RP92552. Bronze AE 32, Krzyzanowska I/2; SNG Cop 72; SNGvA 8577; SNG Righetti 1346; BMC Lycia p. 189, 78; McClean 8959; Lindgren III 683; SNG BnF - (all same dies), F, toned copper surfaces, high points flatly struck, die damage on obverse at 2:00, central depressions, weight 25.090 g, maximum diameter 32.1 mm, die axis 210o, Antioch in Pisidia (Yalvac, Turkey) mint, 238 - 244 A.D.; obverse IMP CAES M ANT GORDIANVS AVG, laureate, draped, and cuirassed bust right, seen from behind; reverse ANTIOCHIA COLONIA CAESARIA, Aphrodite(?) seated right on throne, left hand on prow of galley, palm frond in right hand, Eros running left at foot, S R (Senatus Romanus) in exergue; from the Errett Bishop Collection, large 25 gram, 32 mm bronze; rare; $180.00 (165.60)


Lucilla, Augusta c. 164 - 182 A.D., Wife of Lucius Verus

|Lucilla|, |Lucilla,| |Augusta| |c.| |164| |-| |182| |A.D.,| |Wife| |of| |Lucius| |Verus||denarius|NEW
Venus (Aphrodite) can be faulted for the Trojan War. Upset that she was not invited to a wedding, she went anyway and maliciously left a golden apple inscribed "For the fairest" on the banquet table. The goddesses, as Aphrodite expected, argued who was the rightful possessor of this prize. It was determined the most handsome mortal in the world, a noble Trojan youth named Paris, would decide. Each of the three finalists offered Paris a bribe. Hera promised he would rule the world. Athena said she would make him victorious in battle. Aphrodite guaranteed the love of the most beautiful woman in the world. This was Helen, who was married to the king of Sparta. Paris awarded the golden apple to Aphrodite. Aphrodite enabled Paris to elope with Helen, Helen of Troy. Helen's husband raised a Greek army to retrieve his wife, starting the Trojan War.
RS97457. Silver denarius, RIC III 784, BMCRE IV 322, RSC II 70, Hunter II 70, SRCV II 5491, VF, toned, radiating flow lines, tight flan, light marks/scratches, light porosity, tiny edge cracks, weight 3.323 g, maximum diameter 18.9 mm, die axis 0o, Rome mint, 164 - 166 A.D.; obverse LVCILLA AVG ANTONINI AVG F, draped bust right, hair waived and knotted in chignon low at back; reverse VENVS, Venus standing left, apple in right hand, long scepter vertical in left hand; ex Savoca Coins auction blue 90 (29 Nov 2020), lot 1276; $140.00 (128.80)


The Sileraioi, Sicily, c. 357 - 330 B.C.

|Other| |Sicily|, |The| |Sileraioi,| |Sicily,| |c.| |357| |-| |330| |B.C.|
Sileraioi was not a city. The Sileraians were Campanian mercenaries who took their name from their proximity to the river Silaros. These rare coins have been found at the site of their settlement, Cozzo Mususino, a natural strong-hold in north central Sicily. The coins are often overstruck on coins from Syracuse minted c. 375 - 345 B.C.
SH68704. Bronze Calciati p. 301, 2; HGC 2 1243 (R1); SNG Cop -; SNG ANS -; SNG Munchen -; SNG Morcom -, VF/F, reverse rough, weight 7.521 g, maximum diameter 20.6 mm, die axis 90o, Sileraian mint, c. 340 - 330 B.C.; obverse ΣI−ΛEPAIΩ−N (retrograde counterclockwise from 3:00), man-faced bull forepart charging right; reverse SIL (retrograde, upward behind), warrior advancing right, spear in right hand, shield in left; rare; $130.00 (119.60)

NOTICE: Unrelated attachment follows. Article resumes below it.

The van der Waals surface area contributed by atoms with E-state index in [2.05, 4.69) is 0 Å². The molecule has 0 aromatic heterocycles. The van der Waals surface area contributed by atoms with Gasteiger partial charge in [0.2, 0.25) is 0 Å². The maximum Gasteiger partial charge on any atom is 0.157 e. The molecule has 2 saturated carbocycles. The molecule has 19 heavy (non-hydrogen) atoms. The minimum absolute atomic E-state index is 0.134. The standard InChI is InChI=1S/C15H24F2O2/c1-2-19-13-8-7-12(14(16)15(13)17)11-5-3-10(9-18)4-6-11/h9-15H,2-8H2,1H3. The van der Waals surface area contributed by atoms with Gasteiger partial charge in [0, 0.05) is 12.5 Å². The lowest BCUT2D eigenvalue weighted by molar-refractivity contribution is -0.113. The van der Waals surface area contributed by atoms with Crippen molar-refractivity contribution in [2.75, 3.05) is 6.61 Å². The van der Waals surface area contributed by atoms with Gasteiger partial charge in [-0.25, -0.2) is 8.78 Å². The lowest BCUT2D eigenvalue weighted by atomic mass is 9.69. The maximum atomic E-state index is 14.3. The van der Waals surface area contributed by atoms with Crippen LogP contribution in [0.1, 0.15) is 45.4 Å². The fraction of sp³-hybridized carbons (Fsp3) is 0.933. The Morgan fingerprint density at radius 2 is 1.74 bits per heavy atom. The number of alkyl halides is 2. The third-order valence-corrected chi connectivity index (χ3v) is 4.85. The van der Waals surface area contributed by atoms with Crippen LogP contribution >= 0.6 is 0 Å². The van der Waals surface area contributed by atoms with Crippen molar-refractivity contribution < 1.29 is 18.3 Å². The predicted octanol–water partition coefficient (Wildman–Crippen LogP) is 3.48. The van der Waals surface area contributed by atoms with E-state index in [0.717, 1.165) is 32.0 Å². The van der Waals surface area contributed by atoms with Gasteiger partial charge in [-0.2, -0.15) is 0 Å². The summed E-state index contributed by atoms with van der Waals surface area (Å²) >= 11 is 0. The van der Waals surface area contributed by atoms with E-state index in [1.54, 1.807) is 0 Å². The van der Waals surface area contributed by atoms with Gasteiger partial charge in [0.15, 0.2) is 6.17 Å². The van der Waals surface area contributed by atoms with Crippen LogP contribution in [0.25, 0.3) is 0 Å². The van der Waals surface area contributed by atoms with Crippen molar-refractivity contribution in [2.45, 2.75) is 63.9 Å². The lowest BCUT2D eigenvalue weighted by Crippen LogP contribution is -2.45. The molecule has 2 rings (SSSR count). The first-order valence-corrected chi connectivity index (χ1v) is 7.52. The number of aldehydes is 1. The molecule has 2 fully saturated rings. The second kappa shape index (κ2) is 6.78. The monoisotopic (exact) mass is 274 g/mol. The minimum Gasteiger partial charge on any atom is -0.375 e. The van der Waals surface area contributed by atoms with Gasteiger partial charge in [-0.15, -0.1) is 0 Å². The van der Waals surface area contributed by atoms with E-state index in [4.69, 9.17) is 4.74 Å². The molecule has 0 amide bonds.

Julia Mamaea, Augusta 13 March 222 - February or March 235 A.D.

|Julia| |Mamaea|, |Julia| |Mamaea,| |Augusta| |13| |March| |222| |-| |February| |or| |March| |235| |A.D.||denarius|NEW
Victory seems an odd attribute for the goddess of love but both Sulla and Pompey dreamed of Venus Victrix. Julius Caesar, who claimed Venus as his ancestor, sacrificed to her and she ensured he was always victorious. The use of Victrix on the reverse of Mamaea's coinage at this time, not only appealed for her aid against the Persians, but also reminded the Romans that the empress too was in Syria accompanying the legions on campaign.
RS94699. Silver denarius, RIC IV 358, RSC III 76, BMCRE VI 713, Hunter III 5, SRCV II 8216, Choice VF, as-found dark hoard toning, well centered, flow lines, weight 2.216 g, maximum diameter 19.1 mm, die axis 180o, Rome mint, 231 A.D.; obverse IVLIA MAMAEA AVG, draped bust right, wearing stephane, hair in waved horizontal ridges, looped plait at back of neck; reverse VENVS VICTRIX (victorious Venus), Venus standing slightly left, head left, helmet extended in right hand, long scepter vertical behind in left hand, grounded shield on left at feet against far side; from the Ray Nouri Collection; $120.00 (110.40) ON RESERVE


Julia Domna, Augusta, 194 - 8 April 217 A.D.

|Julia| |Domna|, |Julia| |Domna,| |Augusta,| |194| |-| |8| |April| |217| |A.D.||denarius|
Coins struck by the imperial mint at Emesa are crude and legends are often blundered, but this coin is exceedingly crude and the reverse legend is nearly nonsense. Perhaps it is an ancient counterfeit.
RS92843. Silver denarius, unofficial(?); cf. RIC IV S632 (S); RSC III 194; BMCRE V p. 105, S423; Hunter III -; SRCV II -, F, crude portrait, porous, weight 2.440 g, maximum diameter 17.1 mm, die axis 180o, Emesa (Homs, Syria)(?) mint, 193 - 196 A.D.; obverse IVLIA DOMNA AVG (blundered), draped bust right, hair in waved horizontal ridges, bun at back of head; reverse VENERI VICTR (severely blundered), Venus standing right with back turned facing, nude to below the buttocks, resting left elbow on waist high column, transverse palm frond in left hand, apple in extended right hand; scarce; $100.00 (92.00)


Julia Domna, Augusta 194 - 8 April 217 A.D., Nikopolis ad Istrum, Moesia Inferior

|Nikopolis|, |Julia| |Domna,| |Augusta| |194| |-| |8| |April| |217| |A.D.,| |Nikopolis| |ad| |Istrum,| |Moesia| |Inferior||AE| |26|
Nicopolis ad Istrum was founded by Trajan around 101-106, at the junction of the Iatrus (Yantra) and the Rositsa rivers, in memory of his victory over the Dacians. Its ruins are located at the village of Nikyup, 20 km north of Veliko Tarnovo in northern Bulgaria. The town peaked during the reigns of Trajan, Hadrian, the Antonines and the Severan dynasty. In 447, Nicopolis was destroyed by Attila's Huns. In the 6th century, it was rebuilt as a powerful fortress enclosing little more than military buildings and churches, following a very common trend for the cities of that century in the Danube area. It was finally destroyed by the Avar invasions at the end of the 6th century.
RP96501. Bronze AE 26, H-H-J Nikopolis 8.17.15.1 (R6), AMNG I/I 1455, Varbanov I 2900 (R7), Moushmov 1029, SNG Cop -, aF, etched surfaces, edge crack, central depressions, weight 9.936 g, maximum diameter 26.0 mm, die axis 180o, Nicopolis ad Istrum (Nikyup, Bulgaria) mint, consular legate Aurelius Gallus, 201 - 203 A.D.; obverse IVΛIA ∆OMNA CEBA, draped bust right, hair in horizontal ridges, large chignon at back of head; reverse UΠ AYP ΓAΛΛOY - NIKOΠOΛITΩNOC, ΠPOC IC (ending in exergue), Aphrodite Pudica, nude, standing facing, covering her private parts with her hands, Eros stands at her left, wreath in right hand, torch downward in right hand; rare; $90.00 (82.80)